Available to Wellesley High School students is MassBay’s dual-enrollment program. If you’re suffering from the sticker shock of 4-year private institutions that run upward of $65k/year for tuition, room, and board, and long to defray that cost, you could follow the lead of street- and book-smart WHS 2015 grad Matt Jablonski, who has studied at the University of Washington, and Haverford College in Pennsylvania. He took advantage of the State-wide program that allows high school students to take classes at MassBay (and other State public educational institutions), at low cost. What’s more, they walk away with high school and college credits, which they can transfer to agreeable colleges and universities, thus shaving potentially tens of thousands of dollars off the price of their college education.
To take a page out of Jablonski’s text book, candidates must be Massachusetts residents; currently enrolled in grade 9–12 in a Massachusetts public secondary school or non-public school, including home school; must have at least a 2.5 cumulative GPA on a 4-point scale; and must take MassBay placement tests and place into college level math and/or English courses (check with your guidance counselor for specifics on that one).
Another Wellesley resident who has taken advantage of MassBay’s opportunities is Stacy Okada, who earlier this year was named a recipient of the Jack Kent Cooke Scholarship, the largest and most prestigious scholarship for community college students in the country. The award includes up to $40,000 each year for up to three years to cover tuition and school-related expenses to complete her bachelor’s degrees at four-year institution. In addition, she is also the only community college student in the nation this year to receive the Barry M. Goldwater Scholarship, the highest national undergraduate prize for Science, Engineering, and Mathematics.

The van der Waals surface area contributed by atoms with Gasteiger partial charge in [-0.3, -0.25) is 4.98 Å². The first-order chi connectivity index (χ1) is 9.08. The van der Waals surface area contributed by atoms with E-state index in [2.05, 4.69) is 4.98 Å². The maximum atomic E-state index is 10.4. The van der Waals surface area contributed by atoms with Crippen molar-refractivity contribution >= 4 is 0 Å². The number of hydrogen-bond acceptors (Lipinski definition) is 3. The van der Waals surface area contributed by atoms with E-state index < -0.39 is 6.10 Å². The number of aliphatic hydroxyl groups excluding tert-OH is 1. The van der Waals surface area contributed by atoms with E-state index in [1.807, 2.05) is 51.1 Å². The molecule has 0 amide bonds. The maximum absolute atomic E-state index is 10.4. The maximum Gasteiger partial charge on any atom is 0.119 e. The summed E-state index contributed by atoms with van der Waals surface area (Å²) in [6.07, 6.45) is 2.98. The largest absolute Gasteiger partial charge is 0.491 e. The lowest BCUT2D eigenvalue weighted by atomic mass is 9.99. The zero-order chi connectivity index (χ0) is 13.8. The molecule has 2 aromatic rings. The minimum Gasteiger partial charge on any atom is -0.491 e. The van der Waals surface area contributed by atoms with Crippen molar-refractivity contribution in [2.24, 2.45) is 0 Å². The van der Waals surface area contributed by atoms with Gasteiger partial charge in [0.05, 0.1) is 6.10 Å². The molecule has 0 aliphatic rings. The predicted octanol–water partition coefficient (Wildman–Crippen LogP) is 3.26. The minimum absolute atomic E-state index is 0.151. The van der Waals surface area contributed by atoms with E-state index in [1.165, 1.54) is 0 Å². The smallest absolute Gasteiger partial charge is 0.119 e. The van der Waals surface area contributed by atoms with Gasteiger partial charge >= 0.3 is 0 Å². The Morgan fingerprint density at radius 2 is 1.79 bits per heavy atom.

But there’s more. Okada has also been awarded the Foster Furcolo Scholarship, which is awarded to one graduate of each public community college in Massachusetts to attend UMass Boston covering tuition and most mandatory fees. The married mother of two will attend University of Massachusetts Boston in the fall to study Biochemistry, and plans to pursue a doctorate in either Molecular Biology or Biochemistry.
It hasn’t taken Podell long to look at success stories like Okada’s, and those of MassBay’s Biotechnology and Forensic Science Department’s other 21 Goldwater recipients, and start to crave new labs and other goodies for the department that has garnered so many wins for the school. He wants to build on that success, perhaps by moving the current biotech labs from the Wellesley campus to a new space he hopes to find in Framingham. To do that he says he must deal with the fact that the Framingham campus lease is up in 2019. “We need a permanent space at Framingham,” he said.
Podell is looking for a permanent space of his own. After decades of New York City living, Dr. Podell lives in Natick now and is looking to buy in that town, which he says he finds peaceful. I didn’t have the heart to tell him about route 9 traffic during the holiday season. And I resisted the urge to get sassy and demand to know why he was rejecting Wellesley as a place to live. Why spoil his honeymoon with the area?